The Monoprice Monolith 60046 does a lot of things incredibly well, but it’s especially useful if you’re looking to rip digital files to your computer via a USB connection. The included Audio‑Technica AT‑VM95E cartridge delivers a strong signal, and the results are stellar. The turntable can also stream to a Bluetooth speaker or connect to an audio system via RCA connectors, making it a great all-around performer at an excellent price.
Cambridge Audio Alva TT — Best turntable with Bluetooth
Beautiful design, build quality, and high-end sound in a turntable that’s easy to set up and maintain
Supports aptX HD codec for high-res streaming over Bluetooth
Built-in phono stage that supports both high-output MC and MM cartridges
All-in-one design will have you spinning vinyl in minutes
Bass response can be a bit shy
Remembers only one Bluetooth pairing at a time
The Cambridge Audio Alva TT adds Bluetooth streaming capability to a spectacular turntable that features the company’s own high-output MC cartridge. Support for aptX HD allows for higher-quality streaming to headphones and speakers that utilize the codec. Cambridge has since released a second version of this turntable, which we have not had an opportunity to review. Bargain hunters might want to snap up the remaining inventory of this first-generation turntable, which is currently selling for $1,000 less than the V2 model.
The Audio-Technica AT-LPW50BT-RW turntable has a button next to its tonearm for easy Bluetooth pairing. The unit come with Audio‑Technica’s outstanding AT‑VM95E cartridge, so it performs equally well in its wired and wireless configurations. There’s a built-in phono preamp and a solid aluminum platter.
Plus Audio The+Record Player — Best all-in-one turntable (i.e., integrated amp and speaker)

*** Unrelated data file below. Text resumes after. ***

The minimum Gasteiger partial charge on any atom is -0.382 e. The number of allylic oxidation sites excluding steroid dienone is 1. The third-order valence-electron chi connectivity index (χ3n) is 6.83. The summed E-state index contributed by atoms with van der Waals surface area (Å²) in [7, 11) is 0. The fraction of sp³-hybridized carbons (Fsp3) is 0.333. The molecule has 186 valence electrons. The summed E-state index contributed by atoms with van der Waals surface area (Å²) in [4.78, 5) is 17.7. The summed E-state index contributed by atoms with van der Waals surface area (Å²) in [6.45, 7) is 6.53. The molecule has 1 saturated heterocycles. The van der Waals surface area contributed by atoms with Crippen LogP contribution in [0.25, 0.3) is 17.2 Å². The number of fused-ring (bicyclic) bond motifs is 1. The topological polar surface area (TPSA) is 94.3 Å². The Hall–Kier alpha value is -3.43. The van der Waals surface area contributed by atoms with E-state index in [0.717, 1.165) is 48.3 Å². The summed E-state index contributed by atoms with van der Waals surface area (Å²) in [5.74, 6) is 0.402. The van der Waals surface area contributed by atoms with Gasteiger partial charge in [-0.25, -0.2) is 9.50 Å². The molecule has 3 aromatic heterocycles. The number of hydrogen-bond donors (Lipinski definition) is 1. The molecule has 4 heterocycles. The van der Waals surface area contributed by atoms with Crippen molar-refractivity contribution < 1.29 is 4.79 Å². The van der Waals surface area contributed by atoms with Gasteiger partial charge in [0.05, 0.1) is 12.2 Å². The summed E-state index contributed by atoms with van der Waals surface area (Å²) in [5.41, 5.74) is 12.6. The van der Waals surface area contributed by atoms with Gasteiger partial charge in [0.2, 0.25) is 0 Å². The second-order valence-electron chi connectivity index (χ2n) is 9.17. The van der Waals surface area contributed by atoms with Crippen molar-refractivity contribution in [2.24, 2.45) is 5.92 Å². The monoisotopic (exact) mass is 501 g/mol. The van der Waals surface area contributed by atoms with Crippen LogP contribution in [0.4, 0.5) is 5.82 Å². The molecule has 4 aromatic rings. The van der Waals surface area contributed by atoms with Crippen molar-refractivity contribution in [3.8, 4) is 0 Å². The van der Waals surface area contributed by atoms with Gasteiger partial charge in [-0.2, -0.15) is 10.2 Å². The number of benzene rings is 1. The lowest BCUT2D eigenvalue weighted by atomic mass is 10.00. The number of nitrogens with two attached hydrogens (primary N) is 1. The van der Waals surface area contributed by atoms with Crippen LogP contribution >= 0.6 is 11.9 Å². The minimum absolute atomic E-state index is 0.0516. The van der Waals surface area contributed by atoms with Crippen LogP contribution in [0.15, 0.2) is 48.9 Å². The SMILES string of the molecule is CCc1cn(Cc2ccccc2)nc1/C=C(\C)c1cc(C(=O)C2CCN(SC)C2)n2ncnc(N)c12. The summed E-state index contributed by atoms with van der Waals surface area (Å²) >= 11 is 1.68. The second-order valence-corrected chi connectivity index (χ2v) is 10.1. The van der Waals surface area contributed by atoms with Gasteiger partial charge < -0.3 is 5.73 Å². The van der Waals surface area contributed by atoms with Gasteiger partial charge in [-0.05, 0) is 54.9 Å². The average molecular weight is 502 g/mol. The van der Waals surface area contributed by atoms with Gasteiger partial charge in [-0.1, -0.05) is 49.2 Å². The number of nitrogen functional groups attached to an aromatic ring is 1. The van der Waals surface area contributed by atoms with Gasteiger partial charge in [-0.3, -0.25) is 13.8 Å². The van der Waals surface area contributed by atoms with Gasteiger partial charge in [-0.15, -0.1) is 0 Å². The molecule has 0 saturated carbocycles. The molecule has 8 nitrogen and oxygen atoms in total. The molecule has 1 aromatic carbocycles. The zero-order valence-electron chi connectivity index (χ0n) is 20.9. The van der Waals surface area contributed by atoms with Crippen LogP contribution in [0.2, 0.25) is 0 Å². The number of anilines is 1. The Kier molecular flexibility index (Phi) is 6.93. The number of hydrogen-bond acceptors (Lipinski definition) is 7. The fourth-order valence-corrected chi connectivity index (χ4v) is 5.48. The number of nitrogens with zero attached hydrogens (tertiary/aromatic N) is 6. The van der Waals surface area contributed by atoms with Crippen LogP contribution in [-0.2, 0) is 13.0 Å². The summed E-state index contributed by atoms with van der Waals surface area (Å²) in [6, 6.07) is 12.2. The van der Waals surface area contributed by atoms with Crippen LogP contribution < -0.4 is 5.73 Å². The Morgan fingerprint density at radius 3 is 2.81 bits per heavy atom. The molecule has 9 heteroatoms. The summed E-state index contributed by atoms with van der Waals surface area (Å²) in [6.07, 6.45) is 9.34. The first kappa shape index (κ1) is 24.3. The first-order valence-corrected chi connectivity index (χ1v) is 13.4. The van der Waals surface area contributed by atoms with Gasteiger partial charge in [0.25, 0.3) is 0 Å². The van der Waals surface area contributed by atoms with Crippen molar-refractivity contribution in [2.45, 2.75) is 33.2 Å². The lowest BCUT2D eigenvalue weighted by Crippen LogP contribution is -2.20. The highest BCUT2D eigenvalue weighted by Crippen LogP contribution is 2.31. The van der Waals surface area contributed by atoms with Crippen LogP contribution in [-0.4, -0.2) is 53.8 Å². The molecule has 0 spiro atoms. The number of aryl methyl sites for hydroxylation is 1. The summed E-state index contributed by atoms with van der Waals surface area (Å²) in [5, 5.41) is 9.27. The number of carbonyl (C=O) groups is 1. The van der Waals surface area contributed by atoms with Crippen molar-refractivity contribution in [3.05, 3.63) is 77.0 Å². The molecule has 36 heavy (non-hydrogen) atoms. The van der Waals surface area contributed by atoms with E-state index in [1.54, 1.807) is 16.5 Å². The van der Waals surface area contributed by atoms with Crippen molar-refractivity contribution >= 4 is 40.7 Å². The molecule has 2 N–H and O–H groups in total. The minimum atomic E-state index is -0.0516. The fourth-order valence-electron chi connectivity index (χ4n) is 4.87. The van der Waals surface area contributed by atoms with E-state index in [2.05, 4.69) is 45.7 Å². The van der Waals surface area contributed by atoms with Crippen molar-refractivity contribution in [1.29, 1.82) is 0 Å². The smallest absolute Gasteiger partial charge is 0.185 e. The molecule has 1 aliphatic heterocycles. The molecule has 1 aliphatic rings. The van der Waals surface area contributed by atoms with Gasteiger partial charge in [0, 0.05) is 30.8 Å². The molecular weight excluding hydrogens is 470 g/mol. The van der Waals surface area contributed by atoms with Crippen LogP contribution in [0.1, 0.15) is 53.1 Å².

Great stereo separation from a single unit
Plenty of inputs
Outstanding build quality
Intimidating setup for turntable newbies
Heavy for its size
The +Record Player integrates an aluminum tonearm, an Ortofon OM10 cartridge, and a Pro-Ject Debut III turntable into an all-in-one unit that delivers great stereo imaging. The unit can act as a Bluetooth receiver, connect to a TV or streaming box via an optical connection, or play CDs or cassettes via the RCA inputs. You also can rip vinyl to a computer via USB.
Audio-Technica Sound Burger (model AT-SB2022) — Best portable turntable
Solid sonic and battery performance
No assembly required
Lacks an app for confident Bluetooth pairing
Totally manual operation demands careful needle-down and side-ending attention
Lacks the stylus shield and travel case that came with the earlier Mister Disc
A reboot whose time has come, Audio-Technica’s Sound Burger is every bit as fun as it sounds. Based largely on the 40-year-old Mister Disc, but with modern features such as a Bluetooth radio, this battery-powered turntable will do right by your vinyl anywhere you want to listen.
Vinyl has a narrower dynamic range when compared to CDs and high-resolution digital audio, which means records deliver less audio information than their more modern counterparts. It’s also a destructive medium, since even the most delicately balanced tonearm and stylus scrapes a tiny bit off the surface of the vinyl each time a listener plays an LP.